קדש ורחץ כרפס יחץ
מגיד רחצה מוציא מצה
מרור כורך שלחן ערך
צפון ברך הלל נרצה
Purim now being over, we slowly begin our preparations for Pesach (Passover). In that spirit, I’ll be doing several posts (not consecutive) on the haggadah. I hope that you’ll find these informative, without mandating that any particular interpretation be followed.
Although the seder begins formally with the “kiddush” (“Kaddesh”), it’s often introduced by reciting a siman (poem) containing the steps through which we’ll be proceeding (Hebrew above; transliterated Hebrew below). The most widely accepted siman was arranged either by Rashi or by Rabbi Shmuel ben Shlomo of Falaise (12th-13th c. CE). 
Musically, the recitation of the siman functions as a kind of “overture” to the seder. It can be chanted by one person alone, by the whole group in unison, or even responsively (if no one is in a hurry). I haven’t heard it sung with harmony, but — with a particularly musical group — why not? Mainly, it serves to turn people’s thoughts to the seder that’s about to begin; in particular, to the “Kaddesh” that’s about to be said immediately. I imagine that it could be very effective done as a group-chant, followed without pause by the leader beginning the kaddesh/kiddush.
What makes it a “poem,” rather than simply a recitation of the names of each section? The use of rhyme, certainly. Perhaps also that in Hebrew, each noun or name in a list, which in English would be separated by a comma, would in Hebrew ordinarily be preceded by the letter “vav” (sometimes pronounced as “v’,” other times as “oo,” depending on the appropriate grammatical rule; e.g. “u’r’chatz”). The recitation of “Kol Nidre” on Erev Yom Kippur retains the “v'” for each of the types of “oaths” mentioned. In the seder, by contrast, except for the second in the list, the names of the sections are read without the “vav,” as if each were separated in English by a “period.” As a poetical device, it focuses our attention on each distinctly, as its being said.
In this poem, there are 15 distinct steps.
However, the “Me’am Lo’ez Haggadah” mentions 14 steps.  Rabbi Shlomo Riskin  likewise mentions 14 steps.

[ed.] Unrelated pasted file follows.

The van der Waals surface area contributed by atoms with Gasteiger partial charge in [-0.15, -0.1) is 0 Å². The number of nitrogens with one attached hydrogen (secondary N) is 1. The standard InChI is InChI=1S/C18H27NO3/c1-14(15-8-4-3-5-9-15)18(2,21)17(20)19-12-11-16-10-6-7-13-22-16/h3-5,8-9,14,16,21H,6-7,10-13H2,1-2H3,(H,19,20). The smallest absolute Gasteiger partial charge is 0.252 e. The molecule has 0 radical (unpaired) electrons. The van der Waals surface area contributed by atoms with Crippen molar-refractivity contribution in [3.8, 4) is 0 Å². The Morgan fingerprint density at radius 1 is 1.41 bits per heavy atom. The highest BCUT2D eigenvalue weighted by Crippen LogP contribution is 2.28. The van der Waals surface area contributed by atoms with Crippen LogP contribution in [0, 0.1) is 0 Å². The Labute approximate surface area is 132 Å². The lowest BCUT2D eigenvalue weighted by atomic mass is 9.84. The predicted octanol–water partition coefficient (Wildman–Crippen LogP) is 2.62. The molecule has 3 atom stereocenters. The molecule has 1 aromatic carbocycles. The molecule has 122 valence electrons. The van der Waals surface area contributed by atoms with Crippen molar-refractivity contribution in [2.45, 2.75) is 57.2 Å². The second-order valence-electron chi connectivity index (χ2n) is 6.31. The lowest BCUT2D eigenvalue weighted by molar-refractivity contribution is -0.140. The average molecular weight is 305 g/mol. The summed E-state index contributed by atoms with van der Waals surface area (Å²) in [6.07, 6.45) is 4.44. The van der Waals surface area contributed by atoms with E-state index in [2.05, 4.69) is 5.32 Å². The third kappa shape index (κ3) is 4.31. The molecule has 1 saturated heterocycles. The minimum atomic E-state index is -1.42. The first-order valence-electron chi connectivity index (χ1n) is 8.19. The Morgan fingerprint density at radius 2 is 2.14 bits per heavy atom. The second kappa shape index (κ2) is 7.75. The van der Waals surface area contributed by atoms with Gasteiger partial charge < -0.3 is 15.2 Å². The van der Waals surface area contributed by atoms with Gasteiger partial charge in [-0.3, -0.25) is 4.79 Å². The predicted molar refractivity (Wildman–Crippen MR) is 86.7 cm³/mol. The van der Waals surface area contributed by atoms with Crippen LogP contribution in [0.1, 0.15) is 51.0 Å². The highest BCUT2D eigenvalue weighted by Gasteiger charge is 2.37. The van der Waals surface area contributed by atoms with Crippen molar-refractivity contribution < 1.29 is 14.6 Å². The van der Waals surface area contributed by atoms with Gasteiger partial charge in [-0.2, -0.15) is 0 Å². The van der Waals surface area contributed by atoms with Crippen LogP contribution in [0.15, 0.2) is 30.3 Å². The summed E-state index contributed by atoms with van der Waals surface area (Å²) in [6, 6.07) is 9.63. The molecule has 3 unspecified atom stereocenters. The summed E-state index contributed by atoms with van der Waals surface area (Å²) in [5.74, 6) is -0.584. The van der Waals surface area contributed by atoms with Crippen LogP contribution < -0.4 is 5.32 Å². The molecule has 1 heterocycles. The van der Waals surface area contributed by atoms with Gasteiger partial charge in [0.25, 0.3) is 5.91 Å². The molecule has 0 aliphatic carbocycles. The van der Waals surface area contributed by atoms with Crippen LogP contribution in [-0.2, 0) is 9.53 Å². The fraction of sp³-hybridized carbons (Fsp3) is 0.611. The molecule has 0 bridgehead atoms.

Yet, the same things are done at a seder using either haggadah.
Where’s the difference?
At the 7th step — “Motzi Matzah”: Some take it as a single step; others as two separate steps — i.e. “Motzi” and “Matzah.” If considered a single step, the total number of steps is 14; if as two separate steps, the total comes to 15.
It leads to differences in explanation and commentary.
On 14 steps, for example, some commentators, like the Maharal, explain that “14” is written in Hebrew with the letters “yud” and “dalet.” These two letters together spell the Hebrew word “yad” or “hand.” With reference to G-d, “hand” is a metaphor for “act” or “power.” “14” steps would then be a remin-der that G-d took us out of Egypt “b’yad ha-g’dolah” — with a “great hand” (or “wondrous power” or even “great work”; e.g. Ex. 14:31). I’ve also heard it connected with “b’yad chazakah” — with a strong hand (e.g. Ex. 6:1).
On 15 steps, however, it’s explained that the L’vi’im in the Temple ascended 15 steps to the duchan, from where they sang during the Avodah — worship — there. “15” would then suggest that we emulate them: “On Seder night, we are to seek to ascend to such heights of Divine service.” [see footnote 1]
“15” also corresponds to the Divine Name made up of “yud” and “hay” (often written with a “tet” and “vav” — which, as “9” and “6” also equal “15” — to help avoid writing the Divine Name when possible). What else is the Y’tzi’at Mitz’rayim – the Exodus – if not the display of G-d’s ultimate directorship of the world?
In a simplified haggadah I prepared some years ago, I tried to circumvent favoring either format by numbering “Motzi” as step “7a” and “Matzah” as step “7b.” This allowed me to refer to comments on both numberings. For children, I also prepared and included the following:
(check off each step as it happens during the Seder!)
10. SHUL’CHAN O’RECH
Originally, I’d imagined children just checking off each step as we progressed. One year, however, I said that each child (there were 3) could write a note or draw a picture next to or under each title as we completed that step, describing it or saying something that they learned. Each note was only a sentence or two. Then, at the end of the seder, the children read their notes to us. It didn’t add much time to the whole seder and it successfully kept the kids’ attention all the way through. I noticed that it also helped the parents, as they guided their children in doing it! At the end, the children took their “score cards” home with them as mementos. In these days of “i-pads” etc., I could even forward the scorecard to each child by email. They could then write their notes (drawing pictures is possible, too) and maintain the record digitally almost forever.